When she woke up the truck was parked in her driveway and Luke was sliding one hand under her knees, the other around her back. He lifted her out of the truck and adjusted her weight in his arms, grunting. She wanted to protest this whole knight-in-shining-armor thing, but she was too tired. And he really did have big arms.

Inside, he put her on the sofa, then disappeared for a moment. She leaned back into the soft cushions and pillows, tremendously grateful to be home, and tugged the afghan down from the back of the sofa to cover herself with. She knew she was going to fee very, very stupid in the morning. Stupid and sick.

Luke returned with a bottle of water and two Tylenol PMs. He sat on the edge of the coffee table, facing her, while she took them.

"Apple Martinis," she said after swallowing the last pill.

He didn't even ask.

"That's what I drank that was green. I just remembered."

"You feel okay now?" He asked.

Lorelai nodded. Of course, it was a lie. She felt terrible. Her head was pounding so hard she imagined one of the seven dwarves was in there mining for treasure. Her stomach was still rolling unpleasantly. And to make matters worse, somewhere at the back of her mind, embarrassment was beginning to fester.

After a beat, Luke reached out and brushed his knuckles against her arm. "It'll be okay, Lorelai. You'll see her soon," he said, and his voice was so soft and warm she almost cried at the sweetness of it, at how right and safe and good it felt to be here with this scruffy man in the flannel shirt.

She'd told the creepy blue-eyed man outside the bar that her Popeye-esque boyfriend had been coming to pick her up. It had been a lie, of course. A necessary lie. Luke was not her boyfriend. But she couldn't help remembering how nice it felt when he'd picked her up. How strong he was. How well she fit in his arms. And how very kind he'd been to her tonight.

Her hand must have known that she was still kind of drunk, for it reached up to touch his face. Stupid hand, she thought, as her fingers played over the rough stubble along his jaw. Stupid drunk Lorelai with her stupid brave hand.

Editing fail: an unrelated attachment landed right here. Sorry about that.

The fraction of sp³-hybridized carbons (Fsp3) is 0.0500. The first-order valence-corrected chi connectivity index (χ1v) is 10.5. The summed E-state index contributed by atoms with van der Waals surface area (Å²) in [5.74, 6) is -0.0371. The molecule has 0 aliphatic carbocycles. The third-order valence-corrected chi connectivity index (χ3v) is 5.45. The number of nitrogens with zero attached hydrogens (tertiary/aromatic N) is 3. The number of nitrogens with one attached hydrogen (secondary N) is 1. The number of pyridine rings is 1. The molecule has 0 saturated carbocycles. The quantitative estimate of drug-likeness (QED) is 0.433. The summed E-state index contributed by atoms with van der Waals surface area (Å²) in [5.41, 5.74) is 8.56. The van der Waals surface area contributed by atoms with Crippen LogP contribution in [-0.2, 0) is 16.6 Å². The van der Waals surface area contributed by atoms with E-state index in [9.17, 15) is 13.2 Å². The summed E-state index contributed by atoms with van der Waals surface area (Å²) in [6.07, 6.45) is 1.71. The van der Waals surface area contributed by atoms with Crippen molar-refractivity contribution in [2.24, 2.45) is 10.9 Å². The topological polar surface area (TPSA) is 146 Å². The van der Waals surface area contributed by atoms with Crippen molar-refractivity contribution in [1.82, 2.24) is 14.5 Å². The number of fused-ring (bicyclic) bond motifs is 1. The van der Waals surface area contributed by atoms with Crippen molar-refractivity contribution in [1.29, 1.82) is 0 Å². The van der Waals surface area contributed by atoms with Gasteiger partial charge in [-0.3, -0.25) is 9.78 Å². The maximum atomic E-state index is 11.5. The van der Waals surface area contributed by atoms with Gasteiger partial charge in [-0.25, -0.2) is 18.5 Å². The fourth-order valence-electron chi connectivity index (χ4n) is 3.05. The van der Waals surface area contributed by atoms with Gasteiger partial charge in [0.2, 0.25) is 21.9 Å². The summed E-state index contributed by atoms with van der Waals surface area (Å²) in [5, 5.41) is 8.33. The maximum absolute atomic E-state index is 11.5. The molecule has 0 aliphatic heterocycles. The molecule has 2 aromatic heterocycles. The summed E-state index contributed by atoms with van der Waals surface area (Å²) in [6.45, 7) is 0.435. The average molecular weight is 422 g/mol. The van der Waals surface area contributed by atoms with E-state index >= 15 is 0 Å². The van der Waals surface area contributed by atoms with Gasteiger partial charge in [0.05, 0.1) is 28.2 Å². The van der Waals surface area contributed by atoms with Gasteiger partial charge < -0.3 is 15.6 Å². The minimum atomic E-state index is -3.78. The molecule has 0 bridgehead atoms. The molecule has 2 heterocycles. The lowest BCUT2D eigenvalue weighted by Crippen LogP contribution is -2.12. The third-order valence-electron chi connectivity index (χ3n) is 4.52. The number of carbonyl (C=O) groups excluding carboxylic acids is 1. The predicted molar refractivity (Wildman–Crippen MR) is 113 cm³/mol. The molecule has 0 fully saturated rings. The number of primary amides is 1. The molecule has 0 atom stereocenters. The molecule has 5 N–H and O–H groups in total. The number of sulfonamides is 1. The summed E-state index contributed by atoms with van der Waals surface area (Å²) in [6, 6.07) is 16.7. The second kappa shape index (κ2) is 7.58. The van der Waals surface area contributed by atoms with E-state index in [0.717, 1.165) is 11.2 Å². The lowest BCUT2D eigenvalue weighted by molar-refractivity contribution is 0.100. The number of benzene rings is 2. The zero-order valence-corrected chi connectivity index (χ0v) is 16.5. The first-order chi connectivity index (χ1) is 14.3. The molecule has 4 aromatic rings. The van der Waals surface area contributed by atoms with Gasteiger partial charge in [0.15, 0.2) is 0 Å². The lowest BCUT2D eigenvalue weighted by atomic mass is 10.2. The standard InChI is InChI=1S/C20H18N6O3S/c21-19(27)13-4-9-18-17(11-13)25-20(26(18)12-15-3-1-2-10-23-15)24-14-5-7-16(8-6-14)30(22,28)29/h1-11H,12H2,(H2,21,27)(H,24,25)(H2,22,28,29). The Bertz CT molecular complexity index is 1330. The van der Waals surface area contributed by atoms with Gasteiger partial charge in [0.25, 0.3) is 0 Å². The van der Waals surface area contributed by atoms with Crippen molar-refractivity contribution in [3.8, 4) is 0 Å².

"Luke?" she found herself asking. She dropped her hand and her fingers brushed against his knee. Soft denim. "Am I your Olive?"

His raised eyebrows and slightly open mouth told her that he had no idea what she meant. And she couldn't explain. Not tonight, like this. So she kept the pretty secrets between her teeth, like a tic-tac, sweet and strong. Besides, she was in no shape to be anyone's Olive right now. She was drunk. She was pickled. A martini olive.

Lorelai giggled at that, but then turned serious. She could feel the medication beginning to take effect, and she wanted to make sure he knew how much she appreciated what he'd done.

"Thank you," she told him solemnly, making sure not to slur the words. "For everything. For coming to get me in New Haven and not being too freaked out when I puked and it was green, and for being here now."

He was looking at her oddly, his full lips curved into a small smile, his eyes wide and intensely blue. He was fidgeting again, worrying his hands in his lap, so she reached out and took one of them in her own. His hand was rough in places, calloused from years of handiwork and marred with dozens of tiny scars from cooking with grease. His palm was soft, though, and she lightly traced his life line.

"Why are you always so good to me?" she asked, her voice quiet and a little raspy. Normally, she would have been afraid of the answer. But tonight she was Martini Olive, and Martini Olive was afraid of nothing.

But he didn't answer. He just ducked his head a little and pulled the blanket up to her chin, smoothing it over her shoulders.

They stayed like that, Lorelai lying on the sofa, Luke only a few inches away on the coffee table, silent and unmoving, until she just couldn't keep her eyes open any longer, and closed them, feeling sleep lapping at the edges of her mind.

Luke reached up and switched off the lamp on the end table. She heard him rise and then bend to collect her empty water glass.

"Goodnight, Popeye," she mumbled as she drifted off.

"Goodnight, Olive," she thought she heard him reply. But she might have already been dreaming.


I've relied on my illusion

To keep me warm at night

And I've denied in my capacity to love

But I am willing to give up this fight